Sunday, July 18, 2010

A Questioning

My faith is an enormous hurdle in discovering my own authenticity.  Recently, I've realized I've become the very church-going hypocrite I despised as a teenager.  Probably more surprising is the realization that, perhaps, they weren't ever hypocrites at all.  Years of feeling justified for being turned off by the church are suddenly being challenged by the concept that, perhaps, its really all about a judgment I made and stubbornly stuck to.

Maybe I needed that as justification to override the guilt manifested by the fact that the message just wasn't cutting it for me.  There's too much that seems contrived; boxed-up in traditions and a series of dos and don'ts.  Thirty two years old and I am finding myself this Sunday morning reluctant to go to church -- despite the peace and hope and love its brought me at certain times throughout the year.

I don't know what I believe.  I continue, when I remember, to draw on an invisible energy -- "praying" in the moments I realize I have no control.  And I certainly have come to understand that I truly do not have control over anything, which leads me to assume (logically) that there are greater forces at work.  In the last few months I have discovered an underlying peace in the ebb and flow of life.  Not that it makes happy times happier or sad times any easier - just that there's a very consistent peace present that reminds me tomorrow is another day; that I can't predict where I'll be in the next hour or week, let alone the next year.  I know there is a divine presence in all things that embodies the fundamental ideals of Christ - peace, grace, hope and love.  I believe it to be a perfectly benevolent driving force; without judgment, constant, dynamic, and static all at the same time.

That's all I know I believe, and I'm coming to question whether the Christian tradition is the place where I can continue to practice my faith.  I'm coming to question whether my faith is something that warrants a tradition or practice at all.  When I am sitting in church finding it difficult to accept the full message as truth, I immediately begin to think about exploring different traditions.  "To find a better fit," I will say to myself.  But, in reality, the thought of moving my faith from one box to another seems far more unappealing than just leaving it in the current box.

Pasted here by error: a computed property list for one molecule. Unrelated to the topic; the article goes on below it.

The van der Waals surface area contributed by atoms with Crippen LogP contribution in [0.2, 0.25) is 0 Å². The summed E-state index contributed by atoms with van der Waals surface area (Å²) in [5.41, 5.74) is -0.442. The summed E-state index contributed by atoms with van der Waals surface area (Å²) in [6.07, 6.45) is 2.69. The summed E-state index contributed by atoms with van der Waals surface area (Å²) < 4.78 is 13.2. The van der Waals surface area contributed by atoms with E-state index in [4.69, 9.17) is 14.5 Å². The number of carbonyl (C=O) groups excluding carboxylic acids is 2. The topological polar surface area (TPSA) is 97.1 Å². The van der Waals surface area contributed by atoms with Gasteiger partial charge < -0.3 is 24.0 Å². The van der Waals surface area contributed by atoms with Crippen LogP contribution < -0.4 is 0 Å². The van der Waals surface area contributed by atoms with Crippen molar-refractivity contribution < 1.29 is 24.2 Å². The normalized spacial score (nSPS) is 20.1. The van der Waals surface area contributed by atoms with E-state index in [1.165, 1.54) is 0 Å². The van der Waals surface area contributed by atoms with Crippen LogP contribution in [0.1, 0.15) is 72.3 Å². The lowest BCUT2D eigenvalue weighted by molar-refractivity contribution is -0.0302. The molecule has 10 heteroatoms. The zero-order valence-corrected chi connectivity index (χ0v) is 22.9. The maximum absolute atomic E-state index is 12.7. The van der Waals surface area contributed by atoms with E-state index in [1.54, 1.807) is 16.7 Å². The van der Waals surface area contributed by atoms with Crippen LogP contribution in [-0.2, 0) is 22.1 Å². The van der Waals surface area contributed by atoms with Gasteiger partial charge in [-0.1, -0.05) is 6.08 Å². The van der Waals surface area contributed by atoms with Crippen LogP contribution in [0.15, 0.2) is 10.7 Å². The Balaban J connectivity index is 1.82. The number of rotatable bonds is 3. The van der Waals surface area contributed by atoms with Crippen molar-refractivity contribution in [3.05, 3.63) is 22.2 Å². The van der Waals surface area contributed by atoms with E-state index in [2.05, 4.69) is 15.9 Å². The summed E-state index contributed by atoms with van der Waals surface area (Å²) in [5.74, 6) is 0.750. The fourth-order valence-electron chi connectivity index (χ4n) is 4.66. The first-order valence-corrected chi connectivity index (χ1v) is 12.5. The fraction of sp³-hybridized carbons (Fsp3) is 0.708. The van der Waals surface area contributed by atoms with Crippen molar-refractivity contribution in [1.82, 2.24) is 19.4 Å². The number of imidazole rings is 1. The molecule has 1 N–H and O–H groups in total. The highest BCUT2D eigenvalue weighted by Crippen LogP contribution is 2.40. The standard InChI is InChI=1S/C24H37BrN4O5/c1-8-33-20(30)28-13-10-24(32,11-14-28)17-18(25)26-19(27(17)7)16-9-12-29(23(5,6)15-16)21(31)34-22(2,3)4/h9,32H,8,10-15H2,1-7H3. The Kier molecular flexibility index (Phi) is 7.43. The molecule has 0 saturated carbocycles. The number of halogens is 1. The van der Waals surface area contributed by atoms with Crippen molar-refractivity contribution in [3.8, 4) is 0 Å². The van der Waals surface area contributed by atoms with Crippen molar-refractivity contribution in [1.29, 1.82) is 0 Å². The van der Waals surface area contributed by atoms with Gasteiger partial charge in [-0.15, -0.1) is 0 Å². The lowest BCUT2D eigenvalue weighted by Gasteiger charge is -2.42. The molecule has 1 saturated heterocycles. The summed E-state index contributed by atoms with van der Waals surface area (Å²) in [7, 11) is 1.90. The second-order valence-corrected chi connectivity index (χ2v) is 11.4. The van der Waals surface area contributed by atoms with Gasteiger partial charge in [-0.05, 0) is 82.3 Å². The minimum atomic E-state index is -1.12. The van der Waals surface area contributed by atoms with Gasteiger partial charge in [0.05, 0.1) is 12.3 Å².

And there's just all kinds of stuff that comes up around this.  The guilt ingrained in me by the Christian faith from the time I was a child, my mother's disappointment and exclamation that "I can't just believe whatever I want", and, of course, there's him.

In some ways, the final point of contention between us was that faith.  It was the only thing, by his own admission, that he didn't know how to meet me half way on.

What happens to these last twelve challenging months when I begin to dismantle my faith?  I think this whole journey, perhaps, is all some sort of existential panic attack.  I feel like, at every triumph, is another moment of being stripped down philosophically and challenged by my own perception of truth.  Am I manifesting all this as a form of some sort of self-serving prophecy?  What is wrong with me?

This has to be some sort of existential crisis.  I don't feel depressed, per se, just overwhelmed.  And I'm overwhelmed by this sweeping desire to live - to experience and love and laugh and cry.  I want to do something but I don't know what to do.  I lie awake at night because I don't want to be sleeping.  I am antsy and anxious and excited and overstimulated.  I don't know what I should be doing at this moment, I just have the frantic sense that I should be doing something.

I want to live.  To be filled up.  I don't know where this is coming from but it is flooding me with all sorts of fears and anxieties.

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